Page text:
In the minds of many devoted patrons, the signature dish of the Waffle House restaurant chain (see Welcome Home) is not the waffles; it's the omelette, a fluffy and deeply satisfying marvel. The secret to the omelette's puffiness? "A milk shake machine," says Edwin Johnson, a cook at a Waffle House in East Point, Georgia. The machine's high-powered blades, Johnson says, whip and aerate the eggs into a froth. Back in our test kitchen, we achieved similar results using a handheld electric mixer.
1. Crack 2-3 eggs into a medium high-sided bowl or transfer to cup attachment of a milk shake machine. (For an even puffier omelette, separate the eggs, whip the whites until soft peaks form, and fold egg whites into beaten yolks.)
2. Beat eggs with handheld mixer (or in a milk shake mixer, as pictured) on high speed until eggs are pale, frothy, and have tripled in volume, about 2 minutes.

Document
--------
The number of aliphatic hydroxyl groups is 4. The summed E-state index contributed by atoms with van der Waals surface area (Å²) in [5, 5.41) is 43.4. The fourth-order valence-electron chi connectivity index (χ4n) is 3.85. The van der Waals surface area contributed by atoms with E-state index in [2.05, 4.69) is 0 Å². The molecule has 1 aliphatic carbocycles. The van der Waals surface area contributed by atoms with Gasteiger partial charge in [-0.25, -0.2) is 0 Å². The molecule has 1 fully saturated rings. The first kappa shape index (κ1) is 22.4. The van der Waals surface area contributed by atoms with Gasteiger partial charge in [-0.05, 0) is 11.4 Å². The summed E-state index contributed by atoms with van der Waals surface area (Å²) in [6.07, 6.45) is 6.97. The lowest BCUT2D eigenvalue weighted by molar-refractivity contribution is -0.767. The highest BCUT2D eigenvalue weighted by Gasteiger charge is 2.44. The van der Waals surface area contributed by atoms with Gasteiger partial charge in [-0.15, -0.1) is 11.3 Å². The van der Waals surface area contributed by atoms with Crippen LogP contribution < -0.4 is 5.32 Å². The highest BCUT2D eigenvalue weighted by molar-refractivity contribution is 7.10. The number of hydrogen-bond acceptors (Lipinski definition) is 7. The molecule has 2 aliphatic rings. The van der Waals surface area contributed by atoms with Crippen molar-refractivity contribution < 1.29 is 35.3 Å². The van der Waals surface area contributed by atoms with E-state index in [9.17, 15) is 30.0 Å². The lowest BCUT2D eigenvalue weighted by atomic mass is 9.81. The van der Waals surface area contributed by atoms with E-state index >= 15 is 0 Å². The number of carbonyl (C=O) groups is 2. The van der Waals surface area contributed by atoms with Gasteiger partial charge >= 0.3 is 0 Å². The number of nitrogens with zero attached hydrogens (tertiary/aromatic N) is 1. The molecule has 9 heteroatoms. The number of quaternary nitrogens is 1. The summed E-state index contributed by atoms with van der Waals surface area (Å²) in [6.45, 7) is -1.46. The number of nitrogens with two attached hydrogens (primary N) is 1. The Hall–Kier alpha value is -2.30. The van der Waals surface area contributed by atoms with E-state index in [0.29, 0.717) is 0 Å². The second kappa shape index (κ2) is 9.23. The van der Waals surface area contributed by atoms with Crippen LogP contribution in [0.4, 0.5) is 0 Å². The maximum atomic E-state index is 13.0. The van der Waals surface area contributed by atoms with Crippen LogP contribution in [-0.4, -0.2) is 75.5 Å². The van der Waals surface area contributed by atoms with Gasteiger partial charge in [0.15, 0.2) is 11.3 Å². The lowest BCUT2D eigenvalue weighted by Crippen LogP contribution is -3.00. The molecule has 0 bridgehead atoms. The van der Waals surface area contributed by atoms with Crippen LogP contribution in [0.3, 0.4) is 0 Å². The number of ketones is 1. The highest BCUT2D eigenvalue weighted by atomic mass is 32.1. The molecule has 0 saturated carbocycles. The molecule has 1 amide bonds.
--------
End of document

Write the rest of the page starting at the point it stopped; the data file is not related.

3. Swirl 1 tbsp. vegetable oil in an 8-inch nonstick skillet over medium heat to coat sides. Pour in eggs and let sit until they begin to set on the bottom of the skillet, about 20 seconds.
4. Season with 1/2 tsp. kosher salt and vigorously shake the skillet back and forth to distribute the eggs, knocking them off the edge of the skillet; continue shaking over medium-high heat for about 1 minute and 30 seconds.
5. Using a flick of the wrist (or a rubber spatula), flip the omelette and cook until set on other side, about 30 seconds.
6. Top it with a slice or two of american cheese, slide omelette onto a plate, and fold in half using your fingers as a guide. Makes 1 omelette.
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